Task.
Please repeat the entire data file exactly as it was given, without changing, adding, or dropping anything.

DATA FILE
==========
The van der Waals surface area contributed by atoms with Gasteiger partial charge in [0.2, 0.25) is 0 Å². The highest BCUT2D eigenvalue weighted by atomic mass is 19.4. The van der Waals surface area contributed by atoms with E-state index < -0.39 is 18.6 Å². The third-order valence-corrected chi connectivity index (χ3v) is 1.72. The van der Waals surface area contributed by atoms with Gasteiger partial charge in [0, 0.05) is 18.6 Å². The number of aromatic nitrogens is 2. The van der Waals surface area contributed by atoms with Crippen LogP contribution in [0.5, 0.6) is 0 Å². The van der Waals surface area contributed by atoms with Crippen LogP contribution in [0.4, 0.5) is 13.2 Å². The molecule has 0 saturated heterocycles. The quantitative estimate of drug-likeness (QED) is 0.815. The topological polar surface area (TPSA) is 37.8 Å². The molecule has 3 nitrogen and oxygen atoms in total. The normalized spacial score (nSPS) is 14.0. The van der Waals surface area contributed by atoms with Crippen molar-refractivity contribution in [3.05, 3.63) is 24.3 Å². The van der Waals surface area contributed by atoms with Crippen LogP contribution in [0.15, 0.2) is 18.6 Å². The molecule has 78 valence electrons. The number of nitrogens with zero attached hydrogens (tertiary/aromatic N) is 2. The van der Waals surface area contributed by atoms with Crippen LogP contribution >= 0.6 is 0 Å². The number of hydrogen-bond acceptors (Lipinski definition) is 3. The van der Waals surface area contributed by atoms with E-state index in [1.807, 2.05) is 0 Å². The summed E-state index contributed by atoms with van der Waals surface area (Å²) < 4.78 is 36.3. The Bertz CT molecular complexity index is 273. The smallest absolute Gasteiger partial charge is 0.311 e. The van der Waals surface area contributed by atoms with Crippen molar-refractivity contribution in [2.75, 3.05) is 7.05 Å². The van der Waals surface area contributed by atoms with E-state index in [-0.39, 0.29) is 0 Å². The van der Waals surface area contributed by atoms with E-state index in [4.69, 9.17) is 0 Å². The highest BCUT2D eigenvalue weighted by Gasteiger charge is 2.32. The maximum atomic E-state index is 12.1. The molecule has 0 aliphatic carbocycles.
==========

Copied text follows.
The van der Waals surface area contributed by atoms with Gasteiger partial charge in [0.2, 0.25) is 0 Å². The highest BCUT2D eigenvalue weighted by atomic mass is 19.4. The van der Waals surface area contributed by atoms with E-state index < -0.39 is 18.6 Å². The third-order valence-corrected chi connectivity index (χ3v) is 1.72. The van der Waals surface area contributed by atoms with Gasteiger partial charge in [0, 0.05) is 18.6 Å². The number of aromatic nitrogens is 2. The van der Waals surface area contributed by atoms with Crippen LogP contribution in [0.5, 0.6) is 0 Å². The van der Waals surface area contributed by atoms with Crippen LogP contribution in [0.4, 0.5) is 13.2 Å². The molecule has 0 saturated heterocycles. The quantitative estimate of drug-likeness (QED) is 0.815. The topological polar surface area (TPSA) is 37.8 Å². The molecule has 3 nitrogen and oxygen atoms in total. The normalized spacial score (nSPS) is 14.0. The van der Waals surface area contributed by atoms with Crippen molar-refractivity contribution in [3.05, 3.63) is 24.3 Å². The van der Waals surface area contributed by atoms with Crippen LogP contribution in [0.15, 0.2) is 18.6 Å². The molecule has 78 valence electrons. The number of nitrogens with zero attached hydrogens (tertiary/aromatic N) is 2. The van der Waals surface area contributed by atoms with Crippen LogP contribution >= 0.6 is 0 Å². The number of hydrogen-bond acceptors (Lipinski definition) is 3. The van der Waals surface area contributed by atoms with E-state index in [1.807, 2.05) is 0 Å². The summed E-state index contributed by atoms with van der Waals surface area (Å²) < 4.78 is 36.3. The Bertz CT molecular complexity index is 273. The smallest absolute Gasteiger partial charge is 0.311 e. The van der Waals surface area contributed by atoms with Crippen molar-refractivity contribution in [2.75, 3.05) is 7.05 Å². The van der Waals surface area contributed by atoms with E-state index in [-0.39, 0.29) is 0 Å². The van der Waals surface area contributed by atoms with E-state index in [4.69, 9.17) is 0 Å². The highest BCUT2D eigenvalue weighted by Gasteiger charge is 2.32. The maximum atomic E-state index is 12.1. The molecule has 0 aliphatic carbocycles.